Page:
RAF Typhoons on the ramp with Strike Eaglesat Joint Base Langley-Eustis during Atlantic Trident ’17.

While not being specific, it is not difficult to envision a mixed strike package of Rafales and F-35s, a combat air patrol (CAP) of Typhoons and Raptors (or mix and match on any given mission set).  This level of integration leads to big challenges for an adversary who may easily be fixated on attacking a detected Gen 4.5 aircraft, while getting blindsided by a 5th Gen platform or be distracted by a 5th Gen threat “sensed” in the area and get bounced by a very capable Typhoon or Rafale. Hesitation in such air to air combat will most likely be punished with an ending in a ball of flames.

Dassualt Rafales of the Armée de l’air – French Air Force on the ramp at JBLE during Atlantic Trident ’17

The abundance of information available on the battlefield today drives a much higher level of integration.  Fesler noted that multiple people/assets may be involved with the finding, identifying and targeting portion of an air to air encounter. The pilot may take care of the final step and fire the missile that kills the target, but wouldn’t have found their way to that merge unless the assets got them there.

Atlantic Trident ’17 provided an opportunity to demonstrate how the advancement of aircraft, tactics and integration is driving change in the function of the fighter force.  For many years, the F-22 Raptor has utilized its superior sensors and SA to take the role of “quarterback” during a vul.  Given the integration of the F-35 and with the capabilities of the Typhoon and Rafale, the notion of a “single quarterback” is changing.  Frankly, per Fesler, the quarterback notion is starting to become almost a misnomer now in that we have multiple quarterbacks and it’s less about one individual directing everything and more about multiple nodes of information being able to provide the key pieces of information at the right time to influence the fight.  It is a foreboding thought for an adversary who now faces a team, where every position has the intelligence/capability of a hall of fame quarterback, even while performing their specific role at the highest level.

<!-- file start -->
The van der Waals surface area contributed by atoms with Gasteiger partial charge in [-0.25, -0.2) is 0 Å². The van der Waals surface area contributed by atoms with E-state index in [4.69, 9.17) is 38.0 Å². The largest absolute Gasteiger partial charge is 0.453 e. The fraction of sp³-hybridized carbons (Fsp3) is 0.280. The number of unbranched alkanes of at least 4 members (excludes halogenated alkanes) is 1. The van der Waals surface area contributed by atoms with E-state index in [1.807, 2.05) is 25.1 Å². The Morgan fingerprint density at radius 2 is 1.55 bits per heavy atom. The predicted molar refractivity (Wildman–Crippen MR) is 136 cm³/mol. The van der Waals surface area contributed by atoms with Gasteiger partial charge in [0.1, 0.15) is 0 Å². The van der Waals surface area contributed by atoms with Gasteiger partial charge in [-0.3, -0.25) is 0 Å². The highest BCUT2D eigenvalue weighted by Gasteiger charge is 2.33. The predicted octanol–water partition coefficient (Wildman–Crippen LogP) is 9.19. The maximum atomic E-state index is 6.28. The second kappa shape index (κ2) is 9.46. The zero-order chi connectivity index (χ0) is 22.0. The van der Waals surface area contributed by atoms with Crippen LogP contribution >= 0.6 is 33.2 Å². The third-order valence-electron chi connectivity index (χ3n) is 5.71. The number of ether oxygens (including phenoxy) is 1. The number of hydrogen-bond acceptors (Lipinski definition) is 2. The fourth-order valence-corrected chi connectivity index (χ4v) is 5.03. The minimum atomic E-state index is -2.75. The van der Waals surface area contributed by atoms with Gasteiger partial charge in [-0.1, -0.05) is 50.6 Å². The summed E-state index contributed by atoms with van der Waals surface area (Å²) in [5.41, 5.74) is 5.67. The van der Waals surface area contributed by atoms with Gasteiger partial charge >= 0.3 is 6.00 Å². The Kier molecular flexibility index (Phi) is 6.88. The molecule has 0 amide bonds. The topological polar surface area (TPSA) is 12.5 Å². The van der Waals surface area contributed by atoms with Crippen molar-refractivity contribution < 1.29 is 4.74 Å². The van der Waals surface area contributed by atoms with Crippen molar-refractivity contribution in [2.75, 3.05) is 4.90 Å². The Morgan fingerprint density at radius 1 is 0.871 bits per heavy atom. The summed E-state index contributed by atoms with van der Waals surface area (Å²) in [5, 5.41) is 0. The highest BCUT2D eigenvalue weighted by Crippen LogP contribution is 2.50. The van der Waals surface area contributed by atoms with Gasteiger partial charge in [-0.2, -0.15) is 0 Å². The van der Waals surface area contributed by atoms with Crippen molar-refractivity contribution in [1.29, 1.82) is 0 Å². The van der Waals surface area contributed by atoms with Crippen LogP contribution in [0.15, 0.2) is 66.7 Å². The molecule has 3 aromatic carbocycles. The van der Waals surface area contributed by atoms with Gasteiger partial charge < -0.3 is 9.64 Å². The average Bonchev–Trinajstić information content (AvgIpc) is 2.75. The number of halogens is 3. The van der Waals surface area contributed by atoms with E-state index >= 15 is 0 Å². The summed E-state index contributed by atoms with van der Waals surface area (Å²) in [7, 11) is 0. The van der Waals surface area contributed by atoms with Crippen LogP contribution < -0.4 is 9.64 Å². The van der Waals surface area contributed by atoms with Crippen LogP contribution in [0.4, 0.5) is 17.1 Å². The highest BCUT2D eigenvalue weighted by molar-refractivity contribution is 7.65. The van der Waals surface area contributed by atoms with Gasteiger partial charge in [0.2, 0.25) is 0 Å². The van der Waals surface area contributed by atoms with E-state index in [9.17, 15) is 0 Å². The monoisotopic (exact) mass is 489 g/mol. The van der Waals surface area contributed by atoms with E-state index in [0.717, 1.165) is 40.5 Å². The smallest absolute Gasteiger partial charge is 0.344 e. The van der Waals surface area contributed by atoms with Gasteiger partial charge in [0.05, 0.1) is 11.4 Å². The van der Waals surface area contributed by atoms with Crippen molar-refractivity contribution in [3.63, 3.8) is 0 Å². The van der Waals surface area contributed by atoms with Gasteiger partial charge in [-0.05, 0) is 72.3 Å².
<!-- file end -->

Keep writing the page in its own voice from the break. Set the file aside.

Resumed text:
F-22 Raptors of the 1st FW JBLE wait for launch clearance at the EOR during Atlantic Trident ’17.

Performing at a high level is one thing, altering the playing field is another.  The 5th Gen aircraft has done that very thing, altering the classic air to air engagement in a fundamental way.  Fesler noted, the classic approach of shooting ones missiles and turning before the adversary can get a shot is predicated on the fact that the adversary sees you.  In the 4th gen world that is the case.  Ideally the pilot would like to be able to shoot, let their missile do the work and get away before the adversary can get a missile off.  In the 5th Gen world, the adversary doesn’t necessarily know where you are coming from.  The 5th Gen pilot may shoot a missile and monitor to make sure it is effective.  If the missile misses for any number of reasons, they are in good position for a follow-up shot.